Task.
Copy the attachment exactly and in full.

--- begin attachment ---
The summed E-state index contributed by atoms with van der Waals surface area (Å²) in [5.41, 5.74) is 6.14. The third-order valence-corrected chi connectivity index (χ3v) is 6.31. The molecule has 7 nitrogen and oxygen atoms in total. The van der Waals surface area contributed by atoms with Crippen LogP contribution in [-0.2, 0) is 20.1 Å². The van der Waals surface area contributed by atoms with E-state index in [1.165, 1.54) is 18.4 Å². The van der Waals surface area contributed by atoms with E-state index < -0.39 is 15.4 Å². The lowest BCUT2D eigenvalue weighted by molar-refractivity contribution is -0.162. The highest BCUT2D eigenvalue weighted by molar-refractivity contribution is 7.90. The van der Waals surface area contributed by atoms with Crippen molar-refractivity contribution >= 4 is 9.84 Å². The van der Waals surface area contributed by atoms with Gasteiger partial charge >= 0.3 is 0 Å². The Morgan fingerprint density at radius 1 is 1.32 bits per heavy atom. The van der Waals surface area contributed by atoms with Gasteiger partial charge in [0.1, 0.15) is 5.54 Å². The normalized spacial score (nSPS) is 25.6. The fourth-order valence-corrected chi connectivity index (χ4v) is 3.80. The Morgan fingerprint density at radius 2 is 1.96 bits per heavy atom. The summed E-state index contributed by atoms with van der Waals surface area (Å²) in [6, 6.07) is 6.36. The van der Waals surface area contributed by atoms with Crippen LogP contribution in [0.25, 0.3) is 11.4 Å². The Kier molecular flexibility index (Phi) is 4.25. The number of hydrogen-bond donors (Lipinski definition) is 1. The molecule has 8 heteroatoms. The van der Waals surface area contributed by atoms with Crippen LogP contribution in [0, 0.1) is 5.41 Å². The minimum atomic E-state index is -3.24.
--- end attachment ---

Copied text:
The summed E-state index contributed by atoms with van der Waals surface area (Å²) in [5.41, 5.74) is 6.14. The third-order valence-corrected chi connectivity index (χ3v) is 6.31. The molecule has 7 nitrogen and oxygen atoms in total. The van der Waals surface area contributed by atoms with Crippen LogP contribution in [-0.2, 0) is 20.1 Å². The van der Waals surface area contributed by atoms with E-state index in [1.165, 1.54) is 18.4 Å². The van der Waals surface area contributed by atoms with E-state index < -0.39 is 15.4 Å². The lowest BCUT2D eigenvalue weighted by molar-refractivity contribution is -0.162. The highest BCUT2D eigenvalue weighted by molar-refractivity contribution is 7.90. The van der Waals surface area contributed by atoms with Crippen molar-refractivity contribution >= 4 is 9.84 Å². The van der Waals surface area contributed by atoms with Gasteiger partial charge >= 0.3 is 0 Å². The Morgan fingerprint density at radius 1 is 1.32 bits per heavy atom. The van der Waals surface area contributed by atoms with Gasteiger partial charge in [0.1, 0.15) is 5.54 Å². The normalized spacial score (nSPS) is 25.6. The fourth-order valence-corrected chi connectivity index (χ4v) is 3.80. The Morgan fingerprint density at radius 2 is 1.96 bits per heavy atom. The summed E-state index contributed by atoms with van der Waals surface area (Å²) in [6, 6.07) is 6.36. The van der Waals surface area contributed by atoms with Crippen LogP contribution in [0.25, 0.3) is 11.4 Å². The Kier molecular flexibility index (Phi) is 4.25. The number of hydrogen-bond donors (Lipinski definition) is 1. The molecule has 8 heteroatoms. The van der Waals surface area contributed by atoms with Crippen LogP contribution in [0, 0.1) is 5.41 Å². The minimum atomic E-state index is -3.24.